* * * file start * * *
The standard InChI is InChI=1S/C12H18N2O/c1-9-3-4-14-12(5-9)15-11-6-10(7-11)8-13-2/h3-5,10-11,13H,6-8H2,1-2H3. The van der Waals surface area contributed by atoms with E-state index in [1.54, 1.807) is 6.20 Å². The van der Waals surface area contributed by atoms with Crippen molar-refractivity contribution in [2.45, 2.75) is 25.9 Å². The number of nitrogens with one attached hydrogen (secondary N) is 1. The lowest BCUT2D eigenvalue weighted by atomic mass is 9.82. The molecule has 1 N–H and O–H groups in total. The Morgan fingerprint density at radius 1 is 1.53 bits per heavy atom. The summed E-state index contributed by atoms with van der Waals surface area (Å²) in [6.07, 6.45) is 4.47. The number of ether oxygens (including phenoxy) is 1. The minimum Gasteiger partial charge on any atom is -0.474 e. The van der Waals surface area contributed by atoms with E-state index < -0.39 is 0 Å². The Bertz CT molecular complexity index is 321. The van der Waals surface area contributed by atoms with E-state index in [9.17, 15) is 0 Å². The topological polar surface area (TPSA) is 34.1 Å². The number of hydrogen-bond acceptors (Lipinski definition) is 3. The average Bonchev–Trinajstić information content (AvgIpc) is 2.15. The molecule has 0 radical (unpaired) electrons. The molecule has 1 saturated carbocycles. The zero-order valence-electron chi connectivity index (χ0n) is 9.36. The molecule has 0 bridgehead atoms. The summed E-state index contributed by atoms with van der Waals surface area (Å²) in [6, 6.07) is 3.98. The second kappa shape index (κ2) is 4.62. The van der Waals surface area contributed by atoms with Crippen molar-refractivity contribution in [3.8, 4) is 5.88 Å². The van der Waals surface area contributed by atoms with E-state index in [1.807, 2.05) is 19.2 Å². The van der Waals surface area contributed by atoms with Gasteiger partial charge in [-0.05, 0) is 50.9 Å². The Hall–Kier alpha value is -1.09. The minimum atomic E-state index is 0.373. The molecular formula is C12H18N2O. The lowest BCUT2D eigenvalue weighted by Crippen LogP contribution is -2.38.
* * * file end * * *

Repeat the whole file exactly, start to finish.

The standard InChI is InChI=1S/C12H18N2O/c1-9-3-4-14-12(5-9)15-11-6-10(7-11)8-13-2/h3-5,10-11,13H,6-8H2,1-2H3. The van der Waals surface area contributed by atoms with E-state index in [1.54, 1.807) is 6.20 Å². The van der Waals surface area contributed by atoms with Crippen molar-refractivity contribution in [2.45, 2.75) is 25.9 Å². The number of nitrogens with one attached hydrogen (secondary N) is 1. The lowest BCUT2D eigenvalue weighted by atomic mass is 9.82. The molecule has 1 N–H and O–H groups in total. The Morgan fingerprint density at radius 1 is 1.53 bits per heavy atom. The summed E-state index contributed by atoms with van der Waals surface area (Å²) in [6.07, 6.45) is 4.47. The number of ether oxygens (including phenoxy) is 1. The minimum Gasteiger partial charge on any atom is -0.474 e. The van der Waals surface area contributed by atoms with E-state index < -0.39 is 0 Å². The Bertz CT molecular complexity index is 321. The van der Waals surface area contributed by atoms with E-state index in [9.17, 15) is 0 Å². The topological polar surface area (TPSA) is 34.1 Å². The number of hydrogen-bond acceptors (Lipinski definition) is 3. The average Bonchev–Trinajstić information content (AvgIpc) is 2.15. The molecule has 0 radical (unpaired) electrons. The molecule has 1 saturated carbocycles. The zero-order valence-electron chi connectivity index (χ0n) is 9.36. The molecule has 0 bridgehead atoms. The summed E-state index contributed by atoms with van der Waals surface area (Å²) in [6, 6.07) is 3.98. The second kappa shape index (κ2) is 4.62. The van der Waals surface area contributed by atoms with Crippen molar-refractivity contribution in [3.8, 4) is 5.88 Å². The van der Waals surface area contributed by atoms with E-state index in [1.807, 2.05) is 19.2 Å². The van der Waals surface area contributed by atoms with Gasteiger partial charge in [-0.05, 0) is 50.9 Å². The Hall–Kier alpha value is -1.09. The minimum atomic E-state index is 0.373. The molecular formula is C12H18N2O. The lowest BCUT2D eigenvalue weighted by Crippen LogP contribution is -2.38.